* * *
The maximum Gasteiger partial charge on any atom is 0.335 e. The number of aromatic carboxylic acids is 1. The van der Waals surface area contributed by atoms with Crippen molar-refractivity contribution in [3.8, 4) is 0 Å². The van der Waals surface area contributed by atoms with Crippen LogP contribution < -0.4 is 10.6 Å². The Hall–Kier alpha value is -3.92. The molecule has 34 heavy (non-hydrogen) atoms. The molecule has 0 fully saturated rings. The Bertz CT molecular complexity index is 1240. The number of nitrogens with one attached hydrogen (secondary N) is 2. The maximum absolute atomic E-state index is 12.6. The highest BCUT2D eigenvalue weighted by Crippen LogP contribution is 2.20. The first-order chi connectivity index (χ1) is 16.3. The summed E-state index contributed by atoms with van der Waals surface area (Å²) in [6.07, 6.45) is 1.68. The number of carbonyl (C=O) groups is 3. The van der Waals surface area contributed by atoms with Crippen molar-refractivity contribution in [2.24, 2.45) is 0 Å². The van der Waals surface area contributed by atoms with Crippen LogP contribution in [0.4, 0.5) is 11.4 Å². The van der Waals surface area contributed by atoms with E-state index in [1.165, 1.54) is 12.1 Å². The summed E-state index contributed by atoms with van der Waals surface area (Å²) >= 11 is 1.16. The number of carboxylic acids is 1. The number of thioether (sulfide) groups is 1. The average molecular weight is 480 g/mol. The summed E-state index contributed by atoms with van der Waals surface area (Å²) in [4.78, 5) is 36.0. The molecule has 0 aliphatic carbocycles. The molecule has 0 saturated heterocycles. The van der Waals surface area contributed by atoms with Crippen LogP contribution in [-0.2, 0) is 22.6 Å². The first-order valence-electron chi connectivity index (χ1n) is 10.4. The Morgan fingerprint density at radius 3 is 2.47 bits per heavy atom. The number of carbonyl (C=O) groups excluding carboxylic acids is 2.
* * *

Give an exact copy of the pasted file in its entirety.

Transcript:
The maximum Gasteiger partial charge on any atom is 0.335 e. The number of aromatic carboxylic acids is 1. The van der Waals surface area contributed by atoms with Crippen molar-refractivity contribution in [3.8, 4) is 0 Å². The van der Waals surface area contributed by atoms with Crippen LogP contribution < -0.4 is 10.6 Å². The Hall–Kier alpha value is -3.92. The molecule has 34 heavy (non-hydrogen) atoms. The molecule has 0 fully saturated rings. The Bertz CT molecular complexity index is 1240. The number of nitrogens with one attached hydrogen (secondary N) is 2. The maximum absolute atomic E-state index is 12.6. The highest BCUT2D eigenvalue weighted by Crippen LogP contribution is 2.20. The first-order chi connectivity index (χ1) is 16.3. The summed E-state index contributed by atoms with van der Waals surface area (Å²) in [6.07, 6.45) is 1.68. The number of carbonyl (C=O) groups is 3. The van der Waals surface area contributed by atoms with Crippen molar-refractivity contribution in [2.24, 2.45) is 0 Å². The van der Waals surface area contributed by atoms with Crippen LogP contribution in [0.4, 0.5) is 11.4 Å². The van der Waals surface area contributed by atoms with E-state index in [1.165, 1.54) is 12.1 Å². The summed E-state index contributed by atoms with van der Waals surface area (Å²) >= 11 is 1.16. The number of carboxylic acids is 1. The number of thioether (sulfide) groups is 1. The average molecular weight is 480 g/mol. The summed E-state index contributed by atoms with van der Waals surface area (Å²) in [4.78, 5) is 36.0. The molecule has 0 aliphatic carbocycles. The molecule has 0 saturated heterocycles. The van der Waals surface area contributed by atoms with Crippen LogP contribution in [-0.2, 0) is 22.6 Å². The first-order valence-electron chi connectivity index (χ1n) is 10.4. The Morgan fingerprint density at radius 3 is 2.47 bits per heavy atom. The number of carbonyl (C=O) groups excluding carboxylic acids is 2.